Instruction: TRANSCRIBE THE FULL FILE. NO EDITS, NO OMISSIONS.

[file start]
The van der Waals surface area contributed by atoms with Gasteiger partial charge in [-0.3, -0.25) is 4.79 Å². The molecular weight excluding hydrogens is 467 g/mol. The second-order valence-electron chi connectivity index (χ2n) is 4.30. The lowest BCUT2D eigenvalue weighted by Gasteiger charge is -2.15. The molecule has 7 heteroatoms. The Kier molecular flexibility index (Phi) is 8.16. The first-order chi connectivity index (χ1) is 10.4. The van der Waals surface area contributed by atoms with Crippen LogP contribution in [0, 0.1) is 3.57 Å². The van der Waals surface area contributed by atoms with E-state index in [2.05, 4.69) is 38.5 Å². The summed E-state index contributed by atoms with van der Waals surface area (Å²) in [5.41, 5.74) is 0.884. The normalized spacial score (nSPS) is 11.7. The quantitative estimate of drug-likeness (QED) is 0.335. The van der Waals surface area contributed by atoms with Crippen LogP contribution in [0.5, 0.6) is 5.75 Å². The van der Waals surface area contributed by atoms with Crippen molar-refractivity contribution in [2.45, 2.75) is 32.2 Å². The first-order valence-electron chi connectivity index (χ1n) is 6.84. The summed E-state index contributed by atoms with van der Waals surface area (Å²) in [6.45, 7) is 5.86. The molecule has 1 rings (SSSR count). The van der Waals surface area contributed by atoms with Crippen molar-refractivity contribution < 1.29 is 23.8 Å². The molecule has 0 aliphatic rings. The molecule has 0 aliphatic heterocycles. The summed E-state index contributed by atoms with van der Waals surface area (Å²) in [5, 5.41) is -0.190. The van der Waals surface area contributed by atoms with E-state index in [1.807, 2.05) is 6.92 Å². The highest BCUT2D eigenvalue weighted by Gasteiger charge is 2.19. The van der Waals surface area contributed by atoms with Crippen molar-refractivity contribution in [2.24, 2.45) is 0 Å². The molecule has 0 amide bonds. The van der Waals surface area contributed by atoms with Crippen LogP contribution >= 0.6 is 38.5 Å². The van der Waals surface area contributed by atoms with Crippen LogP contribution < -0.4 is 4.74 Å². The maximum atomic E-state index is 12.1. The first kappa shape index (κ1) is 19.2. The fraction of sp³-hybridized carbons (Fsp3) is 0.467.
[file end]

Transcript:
The van der Waals surface area contributed by atoms with Gasteiger partial charge in [-0.3, -0.25) is 4.79 Å². The molecular weight excluding hydrogens is 467 g/mol. The second-order valence-electron chi connectivity index (χ2n) is 4.30. The lowest BCUT2D eigenvalue weighted by Gasteiger charge is -2.15. The molecule has 7 heteroatoms. The Kier molecular flexibility index (Phi) is 8.16. The first-order chi connectivity index (χ1) is 10.4. The van der Waals surface area contributed by atoms with Crippen LogP contribution in [0, 0.1) is 3.57 Å². The van der Waals surface area contributed by atoms with E-state index in [2.05, 4.69) is 38.5 Å². The summed E-state index contributed by atoms with van der Waals surface area (Å²) in [5.41, 5.74) is 0.884. The normalized spacial score (nSPS) is 11.7. The quantitative estimate of drug-likeness (QED) is 0.335. The van der Waals surface area contributed by atoms with Crippen LogP contribution in [0.5, 0.6) is 5.75 Å². The van der Waals surface area contributed by atoms with Crippen molar-refractivity contribution in [2.45, 2.75) is 32.2 Å². The first-order valence-electron chi connectivity index (χ1n) is 6.84. The summed E-state index contributed by atoms with van der Waals surface area (Å²) in [6.45, 7) is 5.86. The molecule has 1 rings (SSSR count). The van der Waals surface area contributed by atoms with Crippen molar-refractivity contribution < 1.29 is 23.8 Å². The molecule has 0 aliphatic rings. The molecule has 0 aliphatic heterocycles. The summed E-state index contributed by atoms with van der Waals surface area (Å²) in [5, 5.41) is -0.190. The van der Waals surface area contributed by atoms with E-state index in [1.807, 2.05) is 6.92 Å². The highest BCUT2D eigenvalue weighted by Gasteiger charge is 2.19. The van der Waals surface area contributed by atoms with Crippen molar-refractivity contribution in [2.24, 2.45) is 0 Å². The molecule has 0 amide bonds. The van der Waals surface area contributed by atoms with Crippen LogP contribution >= 0.6 is 38.5 Å². The van der Waals surface area contributed by atoms with Crippen LogP contribution < -0.4 is 4.74 Å². The maximum atomic E-state index is 12.1. The first kappa shape index (κ1) is 19.2. The fraction of sp³-hybridized carbons (Fsp3) is 0.467.